Decades of dedication: Southern Oklahoma Ambulance Service celebrates 60 years

Wulf James-Roby
The Daily Ardmoreite
Modern equipment and upgraded faclities are one of many improvments SOAS has seen over their 60 years.

In the early 1960s, the Southern Oklahoma Ambulance Services used hearse-style vehicles with a single operator. If the patient needed assistance en route, the operator had to pull over and handle the situation. In those early days, there was little in the way of training for emergency responders.   

"We have completed our 60th year of operations this month,” said Bob Hargis, executive director. “The service started was incorporated in 1961, then opened for business in the first part of 1962.”  

Unlike many other ambulance services in the region, SOAS operates as a 501(c)(3) nonprofit entity. “That’s fairly rare for an ambulance service,” Hargis said. Many other services in the region are tax, county or hospital based, according to Hargis. 

Sixty years later, not only does SOAS operate in well-trained teams, they also have support and upgraded equipment. Jeff Taylor, director of operations, said one of the more recent equipment additions is an automatic CPR device. “The very first time it was used,” Taylor said, “we had a save.” It’s hard to put a dollar value on saving a life – but for a nonprofit operation, responsible stewardship of the funds they receive is paramount to success. In fact, in an effort to perhaps sway voters to okay a tax subsidy for the service, SOAS underwent a major audit with J Fitch and Associates. That audit ranked SOAS among the most efficient emergency medical services the agency had rated, nationally.  

Emergency services guidelines and certifications came about in the late 70s, followed by advanced life support services in the 80s. “EMS started becoming a real bonafide industry, a part of the health care system,” Hargis said. “EMS has always had a strange place between being health care, being public service, and then in our case being non profit. We provide very in-depth advanced life, support care now, and we have highly modernized equipment.”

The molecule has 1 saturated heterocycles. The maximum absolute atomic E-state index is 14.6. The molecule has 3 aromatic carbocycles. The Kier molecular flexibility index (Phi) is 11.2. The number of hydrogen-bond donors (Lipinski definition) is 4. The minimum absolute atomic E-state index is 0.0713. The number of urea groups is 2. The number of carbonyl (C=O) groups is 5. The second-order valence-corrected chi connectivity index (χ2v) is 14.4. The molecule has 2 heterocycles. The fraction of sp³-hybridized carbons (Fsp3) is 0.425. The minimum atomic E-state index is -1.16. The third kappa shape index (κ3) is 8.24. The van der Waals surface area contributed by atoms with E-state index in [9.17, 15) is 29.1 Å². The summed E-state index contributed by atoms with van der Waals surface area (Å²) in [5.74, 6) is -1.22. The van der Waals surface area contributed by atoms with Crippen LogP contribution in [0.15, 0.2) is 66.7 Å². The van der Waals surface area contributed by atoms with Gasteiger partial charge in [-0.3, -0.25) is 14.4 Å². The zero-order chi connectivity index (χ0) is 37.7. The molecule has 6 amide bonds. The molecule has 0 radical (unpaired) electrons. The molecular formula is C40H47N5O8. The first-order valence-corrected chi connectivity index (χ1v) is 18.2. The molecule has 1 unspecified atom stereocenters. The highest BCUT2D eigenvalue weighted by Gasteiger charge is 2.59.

Those advances and upgrades put SOAS in position for 2021, their busiest year on record. “We had a record 8,886 calls for service,” Hargis said. In addition to serving the greater Ardmore area, SOAS also assists with neighboring agencies and provides transport services when needed.

“All of the area ambulance services trade with each other,” Hargis said. “We help each other out.” Hargis said if an ambulance service in a neighboring county is out of ambulances, or if SOAS is, they will travel to the others territory and pitch in.  

As a nonprofit service, SOAS is funded- in part by grants and foundation funding. “We write grants to the local foundations, like the Memorial Foundation, the McCrory Foundation,” Hargis said. “We also have a tax subsidy from five districts in western Carter County.” Hargis said. There is also a substation in west Carter County. “Every ambulance you see in our bay is a product of one of the organizations and partners who help us.” Hargis said SOAS was also a recipient of the Charles Smith bequest funding.  

Taylor said he feels like the consistent leadership has been the basis for the success of SOAS. “I feel that that's just from the dedication from from our executive directors that care about this service,” Taylor said. “They wake up and strive to see it succeed and do what they can to keep our doors open.” Over the 60 years in operation, SOAS has had just three executive directors, each of whom brought their own passions to the role for the safety and health of the community.  

Another contribution to the success of SOAS, Taylor said, is their relationship with volunteer fire departments in the area. “We’ve done some training and certifications with a lot of our departments in surrounding counties,” Taylor said. “We have worked with them to get them Emergency Medical Responder agency certifications. That has helped us out a lot.” Not only does that help EMS in having extra hands on an emergency scenes, it’s a benefit to those involved in those incidents.  

"We’ve had a lot of amazing successes and a lot of saves over the years,” Hargis said. “But mostly I think it’s just, we’re driven differently from other services because we are a nonprofit. Being a nonprofit leader is a different kind of passion. You are responsible for keeping it going. No one owns it. It just guides itself.”  

Looking forward to the future, SOAS and its leadership has plans to secure funding so that the organization can continue to grow. “We’re continuing to grow with the community,” Hargis said. “The community is building new things and adding new businesses, and the city’s infrastructure has to grow with that. Part of the plan includes a ‘train to work’ program where SOAS trains EMS staff on the job in an effort to recruit local folks to work in the field.  

For more information on SOAS, connect with them on Facebook or call 580-223-1226 or email